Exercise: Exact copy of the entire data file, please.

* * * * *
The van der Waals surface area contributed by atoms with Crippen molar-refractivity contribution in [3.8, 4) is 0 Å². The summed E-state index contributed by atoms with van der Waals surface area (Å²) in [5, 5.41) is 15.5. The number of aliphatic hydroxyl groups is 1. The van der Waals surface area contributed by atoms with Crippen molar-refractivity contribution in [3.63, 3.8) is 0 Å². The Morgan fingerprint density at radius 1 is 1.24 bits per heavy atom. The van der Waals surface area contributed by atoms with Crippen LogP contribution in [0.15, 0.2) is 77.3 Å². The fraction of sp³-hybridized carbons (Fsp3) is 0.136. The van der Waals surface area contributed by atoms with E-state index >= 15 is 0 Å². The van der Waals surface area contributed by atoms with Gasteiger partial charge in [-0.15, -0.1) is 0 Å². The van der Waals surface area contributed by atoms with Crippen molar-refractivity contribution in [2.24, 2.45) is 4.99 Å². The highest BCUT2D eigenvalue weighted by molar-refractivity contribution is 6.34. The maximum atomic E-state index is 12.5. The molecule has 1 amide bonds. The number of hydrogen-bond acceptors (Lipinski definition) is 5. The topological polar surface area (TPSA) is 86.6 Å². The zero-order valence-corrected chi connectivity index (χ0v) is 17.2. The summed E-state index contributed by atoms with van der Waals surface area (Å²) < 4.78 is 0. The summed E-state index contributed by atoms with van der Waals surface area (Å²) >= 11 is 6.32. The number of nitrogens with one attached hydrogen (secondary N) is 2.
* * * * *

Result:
The van der Waals surface area contributed by atoms with Crippen molar-refractivity contribution in [3.8, 4) is 0 Å². The summed E-state index contributed by atoms with van der Waals surface area (Å²) in [5, 5.41) is 15.5. The number of aliphatic hydroxyl groups is 1. The van der Waals surface area contributed by atoms with Crippen molar-refractivity contribution in [3.63, 3.8) is 0 Å². The Morgan fingerprint density at radius 1 is 1.24 bits per heavy atom. The van der Waals surface area contributed by atoms with Crippen LogP contribution in [0.15, 0.2) is 77.3 Å². The fraction of sp³-hybridized carbons (Fsp3) is 0.136. The van der Waals surface area contributed by atoms with E-state index >= 15 is 0 Å². The van der Waals surface area contributed by atoms with Gasteiger partial charge in [-0.15, -0.1) is 0 Å². The van der Waals surface area contributed by atoms with Crippen molar-refractivity contribution in [2.24, 2.45) is 4.99 Å². The highest BCUT2D eigenvalue weighted by molar-refractivity contribution is 6.34. The maximum atomic E-state index is 12.5. The molecule has 1 amide bonds. The number of hydrogen-bond acceptors (Lipinski definition) is 5. The topological polar surface area (TPSA) is 86.6 Å². The zero-order valence-corrected chi connectivity index (χ0v) is 17.2. The summed E-state index contributed by atoms with van der Waals surface area (Å²) < 4.78 is 0. The summed E-state index contributed by atoms with van der Waals surface area (Å²) >= 11 is 6.32. The number of nitrogens with one attached hydrogen (secondary N) is 2.